According to a recent article in Slate, some companies are now asking job candidates to complete entire projects prior to be considered for a position. These are not tests, but actual projects that, when completed, have financial value to the company--regardless of whether they actually hire the candidate.

In one case, the candidate was asked to complete 30 hour assignment. In another, the candidate did prep work for an upcoming event. In another, the candidate wrote an article that later appeared, uncredited, on the company's website.

None of those candidates were hired.

Using a job as a carrot to get free labor is nothing new. Twenty years ago, a market research firm asked me to develop a new consulting service. I spent about a week creating the concept, identifying how the research would be conducted and produced a sample report. They later launched the service without hiring me nor paying me for developing it.

Thousands of freelancers and consultants get similarly burned every day. They're so anxious to land a contract that they'll work up a detailed proposal that would otherwise cost the prospective client many thousands of dollars to develop themselves. Thus armed, the "client" decides to execute the plan without its creator involved.

For example, a friend of mine designs high-end corporate events for huge media companies. More than once he's developed an entire, highly-original design concept--several weeks of work drawing on unique expertise--only to see the company steal the design and try to execute it on the cheap.

Similarly, I recently spoke with a marketing executive whose company does $100,000 projects revamping websites to generate more sales. His marketing concept was to do an analysis of a prospective customer's website and send them a 30 page report explaining what they need to change to get more customers. His complaint was that they would often try to do it themselves. Well, duh.

The same kind of thing goes on with internships. While some people sometimes segue an unpaid internship into a job, I strongly suspect the reality more often resembles this iconic scene from the HBO show Girls. (Note: two f-bombs at 2:30):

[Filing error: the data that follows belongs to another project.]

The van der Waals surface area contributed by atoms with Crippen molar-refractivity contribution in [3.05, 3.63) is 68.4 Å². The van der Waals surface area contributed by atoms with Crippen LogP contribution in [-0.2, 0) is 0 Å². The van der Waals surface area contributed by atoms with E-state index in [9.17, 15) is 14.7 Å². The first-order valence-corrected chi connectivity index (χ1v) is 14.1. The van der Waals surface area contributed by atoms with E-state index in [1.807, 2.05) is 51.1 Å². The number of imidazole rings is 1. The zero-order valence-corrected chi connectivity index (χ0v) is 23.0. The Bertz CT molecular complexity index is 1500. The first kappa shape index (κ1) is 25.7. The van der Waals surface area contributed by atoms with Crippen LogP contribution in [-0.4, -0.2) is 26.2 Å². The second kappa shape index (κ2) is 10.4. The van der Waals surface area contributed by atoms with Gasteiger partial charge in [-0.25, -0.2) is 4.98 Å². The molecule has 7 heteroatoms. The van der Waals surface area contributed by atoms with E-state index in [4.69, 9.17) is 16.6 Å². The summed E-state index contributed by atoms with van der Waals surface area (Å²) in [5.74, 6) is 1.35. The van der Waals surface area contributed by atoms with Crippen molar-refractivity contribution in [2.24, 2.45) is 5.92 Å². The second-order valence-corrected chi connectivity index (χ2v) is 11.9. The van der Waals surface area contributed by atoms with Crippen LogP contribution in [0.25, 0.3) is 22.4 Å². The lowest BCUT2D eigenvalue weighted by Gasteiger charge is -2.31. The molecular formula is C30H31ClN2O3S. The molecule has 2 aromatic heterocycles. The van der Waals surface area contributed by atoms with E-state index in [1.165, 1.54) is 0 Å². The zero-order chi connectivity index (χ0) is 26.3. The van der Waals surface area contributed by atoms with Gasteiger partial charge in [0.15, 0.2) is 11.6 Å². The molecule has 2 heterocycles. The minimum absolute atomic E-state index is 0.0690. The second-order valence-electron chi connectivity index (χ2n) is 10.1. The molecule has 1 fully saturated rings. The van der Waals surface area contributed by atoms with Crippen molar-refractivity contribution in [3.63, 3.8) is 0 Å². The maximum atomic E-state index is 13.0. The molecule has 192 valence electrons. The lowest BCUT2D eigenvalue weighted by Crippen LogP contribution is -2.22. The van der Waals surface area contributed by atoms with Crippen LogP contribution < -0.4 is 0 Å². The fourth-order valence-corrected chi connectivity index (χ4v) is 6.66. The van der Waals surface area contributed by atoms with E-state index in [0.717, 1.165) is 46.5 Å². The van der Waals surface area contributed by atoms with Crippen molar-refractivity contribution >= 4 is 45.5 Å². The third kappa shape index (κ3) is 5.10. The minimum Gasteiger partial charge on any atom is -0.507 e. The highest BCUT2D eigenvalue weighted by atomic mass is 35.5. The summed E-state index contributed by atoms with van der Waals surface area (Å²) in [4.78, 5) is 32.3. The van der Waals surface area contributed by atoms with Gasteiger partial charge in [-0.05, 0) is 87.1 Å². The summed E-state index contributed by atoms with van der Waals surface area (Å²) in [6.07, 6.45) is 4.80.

With all of that in mind, here's an absolute, universal truth: once you work for free, you've set the value of your work at exactly $0 per hour.

That's why the  #1 rule of capitalism is never work for free.

Unfortunately, today's corporate cultures (having largely been freed from unions and regulation) have become addicted to people working for free. (E.g. paying people for 40 hours a week but getting 100 hours). Because of this, it's hard to avoid being asked to work for free. If this happens, here's what you do:

1. Take a step back.

Consider whether you want to work for or with a company that either doesn't value your work, value you as a person, or possess a basis sense of fairness. If you do end up working for them (for pay) at some time in the future, you'll probably get screwed over sooner or later.  

For example, the company that stole my work (mentioned above) did eventually hire me for some other projects. I eventually had to get lawyers involved to get paid for some $50,000 worth of work I did for them. Huge hassle but lesson learned.

2. Devise a quid pro quo.

If you really feel you MUST take advantage of this "opportunity," always set up some kind of swap so that you're not actually working entirely for free. For example, if you're asked to prepare a detailed proposal (more than, say, a letter of intent), insist upon presenting that proposal personally to the CEO.

Similarly, if you're being asked to work an unpaid internship (note: college credit is a form of payment), lock down some specific actions the people you'll be working for will take on your behalf. For example, "OK, but since this is unpaid, I'll only do it if you agree to introduce me to at least five of your personal contacts who might hire me."

3. Defend yourself from exploitation.

Even when you get a quid pro quo, you must protect yourself from anything that sets the value of your work lower than it ought to be. To do this, use any or all of the following techniques:

  1. Get a non-disclosure agreement. This is what my event planning friend does. Before presenting an original design to a client, he requires them to sign a legal document stating that they can't disclose that design to anybody outside of their organization. It doesn't prevent DIY, but it does prevent them taking that design to a lowball competitor.
  2. Copyright your work. If you create any document that has financial value, slap a copyright notice on every page. Such notices are not of much legal value, but they reminds the other party that you're not providing them automatic permission to use your work as if it had been created by an employee.
  3. Invoice the other party. If you perform any labor that is of financial value to the other party, regularly present them with invoices showing the estimated value of the work. Stamp the invoice "COMPLIMENTARY." This reminds them that your work has value and clarifies they "owe you" whatever quid pro quo you've negotiated.
Published on: Mar 18, 2019
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